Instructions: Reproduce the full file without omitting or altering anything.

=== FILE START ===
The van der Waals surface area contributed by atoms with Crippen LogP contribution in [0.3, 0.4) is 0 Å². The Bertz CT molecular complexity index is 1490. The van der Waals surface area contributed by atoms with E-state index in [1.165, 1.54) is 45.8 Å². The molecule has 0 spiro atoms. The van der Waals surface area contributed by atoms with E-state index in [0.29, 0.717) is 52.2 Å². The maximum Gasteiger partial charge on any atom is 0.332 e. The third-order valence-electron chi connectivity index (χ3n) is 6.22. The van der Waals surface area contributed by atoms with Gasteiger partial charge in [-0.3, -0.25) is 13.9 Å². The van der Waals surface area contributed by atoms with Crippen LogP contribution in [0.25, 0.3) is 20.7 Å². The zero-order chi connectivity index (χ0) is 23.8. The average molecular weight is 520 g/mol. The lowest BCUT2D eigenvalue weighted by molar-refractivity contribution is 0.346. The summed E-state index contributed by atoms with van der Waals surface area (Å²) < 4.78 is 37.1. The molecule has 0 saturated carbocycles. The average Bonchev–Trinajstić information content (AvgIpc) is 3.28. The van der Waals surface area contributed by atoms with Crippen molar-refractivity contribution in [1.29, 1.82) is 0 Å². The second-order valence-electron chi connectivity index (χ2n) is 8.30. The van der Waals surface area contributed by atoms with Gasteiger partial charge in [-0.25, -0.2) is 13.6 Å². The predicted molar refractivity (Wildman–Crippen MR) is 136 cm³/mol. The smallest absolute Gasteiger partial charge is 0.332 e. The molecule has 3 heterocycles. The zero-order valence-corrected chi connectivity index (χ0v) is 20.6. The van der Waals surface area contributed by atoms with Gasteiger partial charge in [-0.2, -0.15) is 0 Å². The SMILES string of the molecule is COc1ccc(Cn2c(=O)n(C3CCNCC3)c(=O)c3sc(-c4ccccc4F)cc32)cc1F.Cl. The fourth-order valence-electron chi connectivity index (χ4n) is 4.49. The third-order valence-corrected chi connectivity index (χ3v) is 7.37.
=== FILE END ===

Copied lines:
The van der Waals surface area contributed by atoms with Crippen LogP contribution in [0.3, 0.4) is 0 Å². The Bertz CT molecular complexity index is 1490. The van der Waals surface area contributed by atoms with E-state index in [1.165, 1.54) is 45.8 Å². The molecule has 0 spiro atoms. The van der Waals surface area contributed by atoms with E-state index in [0.29, 0.717) is 52.2 Å². The maximum Gasteiger partial charge on any atom is 0.332 e. The third-order valence-electron chi connectivity index (χ3n) is 6.22. The van der Waals surface area contributed by atoms with Gasteiger partial charge in [-0.3, -0.25) is 13.9 Å². The van der Waals surface area contributed by atoms with Crippen LogP contribution in [0.25, 0.3) is 20.7 Å². The zero-order chi connectivity index (χ0) is 23.8. The average molecular weight is 520 g/mol. The lowest BCUT2D eigenvalue weighted by molar-refractivity contribution is 0.346. The summed E-state index contributed by atoms with van der Waals surface area (Å²) < 4.78 is 37.1. The molecule has 0 saturated carbocycles. The average Bonchev–Trinajstić information content (AvgIpc) is 3.28. The van der Waals surface area contributed by atoms with Crippen molar-refractivity contribution in [1.29, 1.82) is 0 Å². The second-order valence-electron chi connectivity index (χ2n) is 8.30. The van der Waals surface area contributed by atoms with Gasteiger partial charge in [-0.25, -0.2) is 13.6 Å². The predicted molar refractivity (Wildman–Crippen MR) is 136 cm³/mol. The smallest absolute Gasteiger partial charge is 0.332 e. The molecule has 3 heterocycles. The zero-order valence-corrected chi connectivity index (χ0v) is 20.6. The van der Waals surface area contributed by atoms with Gasteiger partial charge in [-0.2, -0.15) is 0 Å². The SMILES string of the molecule is COc1ccc(Cn2c(=O)n(C3CCNCC3)c(=O)c3sc(-c4ccccc4F)cc32)cc1F.Cl. The fourth-order valence-electron chi connectivity index (χ4n) is 4.49. The third-order valence-corrected chi connectivity index (χ3v) is 7.37.